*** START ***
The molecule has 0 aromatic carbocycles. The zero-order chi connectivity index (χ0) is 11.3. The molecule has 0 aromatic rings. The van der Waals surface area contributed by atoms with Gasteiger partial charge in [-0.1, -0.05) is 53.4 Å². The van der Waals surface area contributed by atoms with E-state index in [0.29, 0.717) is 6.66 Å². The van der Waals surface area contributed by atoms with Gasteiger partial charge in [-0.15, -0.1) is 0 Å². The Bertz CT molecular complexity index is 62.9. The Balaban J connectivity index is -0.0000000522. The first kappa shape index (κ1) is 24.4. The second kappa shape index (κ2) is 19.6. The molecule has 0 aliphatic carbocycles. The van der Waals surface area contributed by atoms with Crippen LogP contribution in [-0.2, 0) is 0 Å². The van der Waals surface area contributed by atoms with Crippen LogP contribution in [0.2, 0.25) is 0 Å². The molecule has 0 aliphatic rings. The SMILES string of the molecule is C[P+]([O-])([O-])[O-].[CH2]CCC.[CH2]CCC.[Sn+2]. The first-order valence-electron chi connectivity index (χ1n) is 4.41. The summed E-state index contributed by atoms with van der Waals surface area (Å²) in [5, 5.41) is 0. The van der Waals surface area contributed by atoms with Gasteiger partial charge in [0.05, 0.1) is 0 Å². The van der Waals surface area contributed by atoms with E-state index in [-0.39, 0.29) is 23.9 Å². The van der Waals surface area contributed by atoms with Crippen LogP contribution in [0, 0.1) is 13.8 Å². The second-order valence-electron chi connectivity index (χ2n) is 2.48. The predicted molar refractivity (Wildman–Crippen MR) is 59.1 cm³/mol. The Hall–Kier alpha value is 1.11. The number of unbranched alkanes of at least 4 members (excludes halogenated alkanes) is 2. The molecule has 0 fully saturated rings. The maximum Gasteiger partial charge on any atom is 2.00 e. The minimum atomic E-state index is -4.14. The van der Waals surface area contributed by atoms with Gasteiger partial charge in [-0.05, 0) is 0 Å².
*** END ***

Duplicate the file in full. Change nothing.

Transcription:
The molecule has 0 aromatic carbocycles. The zero-order chi connectivity index (χ0) is 11.3. The molecule has 0 aromatic rings. The van der Waals surface area contributed by atoms with Gasteiger partial charge in [-0.1, -0.05) is 53.4 Å². The van der Waals surface area contributed by atoms with E-state index in [0.29, 0.717) is 6.66 Å². The van der Waals surface area contributed by atoms with Gasteiger partial charge in [-0.15, -0.1) is 0 Å². The Bertz CT molecular complexity index is 62.9. The Balaban J connectivity index is -0.0000000522. The first kappa shape index (κ1) is 24.4. The second kappa shape index (κ2) is 19.6. The molecule has 0 aliphatic carbocycles. The van der Waals surface area contributed by atoms with Crippen LogP contribution in [-0.2, 0) is 0 Å². The van der Waals surface area contributed by atoms with Crippen LogP contribution in [0.2, 0.25) is 0 Å². The molecule has 0 aliphatic rings. The SMILES string of the molecule is C[P+]([O-])([O-])[O-].[CH2]CCC.[CH2]CCC.[Sn+2]. The first-order valence-electron chi connectivity index (χ1n) is 4.41. The summed E-state index contributed by atoms with van der Waals surface area (Å²) in [5, 5.41) is 0. The van der Waals surface area contributed by atoms with Gasteiger partial charge in [0.05, 0.1) is 0 Å². The van der Waals surface area contributed by atoms with E-state index in [-0.39, 0.29) is 23.9 Å². The van der Waals surface area contributed by atoms with Crippen LogP contribution in [0, 0.1) is 13.8 Å². The second-order valence-electron chi connectivity index (χ2n) is 2.48. The predicted molar refractivity (Wildman–Crippen MR) is 59.1 cm³/mol. The Hall–Kier alpha value is 1.11. The number of unbranched alkanes of at least 4 members (excludes halogenated alkanes) is 2. The molecule has 0 fully saturated rings. The maximum Gasteiger partial charge on any atom is 2.00 e. The minimum atomic E-state index is -4.14. The van der Waals surface area contributed by atoms with Gasteiger partial charge in [-0.05, 0) is 0 Å².